Monthly Archives: December 2019

Bureaucratic Barriers and Chiggy Pigs

I get that we live in an evidence based society and systems are in place to stop criminals laundering money. I understand that; I do. But lighten up! On Monday this week, I took my hard-won PhD letter of authority from MMU to the Manchester branch of the Halifax to change the title on my account. I know, it’s a frivolous reason to gain a PhD, but what else is a 72 year-old going to do with a PhD except get herself addressed, correctly, as ‘Doctor”? I completed the relevant form, my letter was photocopied and accepted as evidence by the branch manager. My accounts and relevant cards etc. would be changed accordingly. On Tuesday I had a phone call from the Halifax, addressing me as Dr Davies, pointing out that Head Office won’t accept my letter of authority, they need to see the actual certificate: that certificate I don’t have. As far as I knew on Tuesday, the letter WAS my authorisation; I heard later that day that the certificate will be sent to my home. So why, I ask you—and them—is a letter congratulating me on the award of Doctor of Philosophy, on MMU headed paper complete with the university crest, signed by the head of the faculty, not sufficient evidence for a change of title? It’s not as if I was depositing a huge amount of dirty money simultaneously with the change of title request. I just wanted to change ‘Mrs’ into ‘Dr’. Sometimes I think bureaucracy has overreached itself. A couple of decades ago, I moved in with my partner, Bill. I went into the Halifax to change the address on my accounts. I was told I couldn’t change the address without the evidence of the new address on a utility bill with my name on. Seems sensible, doesn’t it? Except I was moving in with Bill and all utility bills were in his name. I pointed this out, and that there would never be a utility bill at this address with my name on. I was told to ask Bill to write and sign a letter to say I was living with him, and bring that letter with said utility bill with HIS name on. Now, I’ve banked with the Halifax for more than thirty years; they didn’t know Bill from Adam, but it was acceptable to take his word over mine for my new address? Can’t rules be a little bit bendy in some specific situations? So now I await the arrival of the certificate, which I’ll take into the Halifax to change the title on my accounts. At least I’ll get to have lunch at Mowgli in the Manchester Exchange again, so upsides…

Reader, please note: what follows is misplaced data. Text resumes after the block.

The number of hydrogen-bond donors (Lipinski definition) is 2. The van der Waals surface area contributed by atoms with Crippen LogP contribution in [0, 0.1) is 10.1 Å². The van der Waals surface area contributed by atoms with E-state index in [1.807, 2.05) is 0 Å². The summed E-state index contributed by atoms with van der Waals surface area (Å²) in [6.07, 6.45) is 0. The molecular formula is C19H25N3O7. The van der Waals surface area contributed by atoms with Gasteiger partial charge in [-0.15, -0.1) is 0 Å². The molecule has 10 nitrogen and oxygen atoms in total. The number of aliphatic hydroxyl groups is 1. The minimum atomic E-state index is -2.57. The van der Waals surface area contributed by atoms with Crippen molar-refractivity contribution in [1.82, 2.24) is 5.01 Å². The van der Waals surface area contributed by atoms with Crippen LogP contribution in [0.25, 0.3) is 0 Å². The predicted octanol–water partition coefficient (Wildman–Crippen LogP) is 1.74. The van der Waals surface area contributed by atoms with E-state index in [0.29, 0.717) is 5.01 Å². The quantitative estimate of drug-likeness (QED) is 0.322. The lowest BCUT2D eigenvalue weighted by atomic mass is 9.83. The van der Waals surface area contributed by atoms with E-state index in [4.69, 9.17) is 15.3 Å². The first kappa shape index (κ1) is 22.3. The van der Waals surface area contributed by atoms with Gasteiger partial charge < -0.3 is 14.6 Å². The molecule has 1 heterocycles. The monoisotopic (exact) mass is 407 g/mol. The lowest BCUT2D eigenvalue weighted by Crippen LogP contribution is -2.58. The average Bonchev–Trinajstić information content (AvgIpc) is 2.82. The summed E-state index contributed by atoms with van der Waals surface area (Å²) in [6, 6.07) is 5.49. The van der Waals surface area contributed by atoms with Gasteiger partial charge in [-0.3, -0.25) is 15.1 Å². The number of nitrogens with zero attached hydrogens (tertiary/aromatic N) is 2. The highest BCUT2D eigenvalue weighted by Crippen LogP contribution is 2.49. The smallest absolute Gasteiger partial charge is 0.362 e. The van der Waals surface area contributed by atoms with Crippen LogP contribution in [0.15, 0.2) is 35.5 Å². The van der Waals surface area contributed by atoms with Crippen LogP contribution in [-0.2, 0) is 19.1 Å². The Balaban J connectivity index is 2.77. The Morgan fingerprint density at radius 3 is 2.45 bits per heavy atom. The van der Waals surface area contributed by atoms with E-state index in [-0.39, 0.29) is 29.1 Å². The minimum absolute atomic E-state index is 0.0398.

Last weekend, I was in Somerset visiting my younger son. It was his birthday on Monday so I stayed over an extra night to wish him happy birthday. We went out for lunch on Monday and I drove home on Monday afternoon. This week I’m writing from a hotel room in Cumbria: Rydal Hall between Ambleside and Grasmere. I’m on Kim Moore’s Poetry Carousel. The carousel is a novel idea: there are four tutors: Kim Moore herself, joined this year by David Tait, Malika Booker and Clare Shaw. The course participants are put into groups of seven or eight and take turns to progress around the carousel, visiting each tutor in turn and completing four workshops over the course of the weekend. It’s a lovely way to spend a few days with friends. We arrived on Friday afternoon. When Hilary and I arrived, several of the course participants were here already, waiting in the foyer to be allocated their room keys. I know about three quarters of the participants from other Kim Moore courses I’ve attended. When we walked in through the hotel doors, Kim was sitting just inside the door with her baby Ally, her husband Chris and other poetry friends. I took a bow when they all clapped as I walked in, a congratulatory welcome for my PhD. It’s the little things…


Starstruck at my welcome in Rydal Hall

After the welcome meeting we went to our first workshop. Hilary and I were with David Tait. David is originally from Lancaster, but is currently teaching in China. He did an MA Creative Writing from MMU at roughly the same time as Kim and me, so it was lovely to see him again. The workshop addressed ‘The Personable Political’ and gave us permission to write political poetry without being overt about it. It was ‘political’ with an upper or lower case ‘p’: carte blanche to rant if we wanted or to interpret the brief in any personally political way we chose. David always brings interesting and lesser known poetry prompts to his workshops. We spent a lovely two hours reading and writing poetry. Lovely jubbly. I don’t think I’ve anything worthwhile yet, but some of the stuff I wrote in that workshop is worth keeping to develop at my leisure; and although they are interesting political times we’re living through, I didn’t write anything time specific, so I can come back to it when I get home.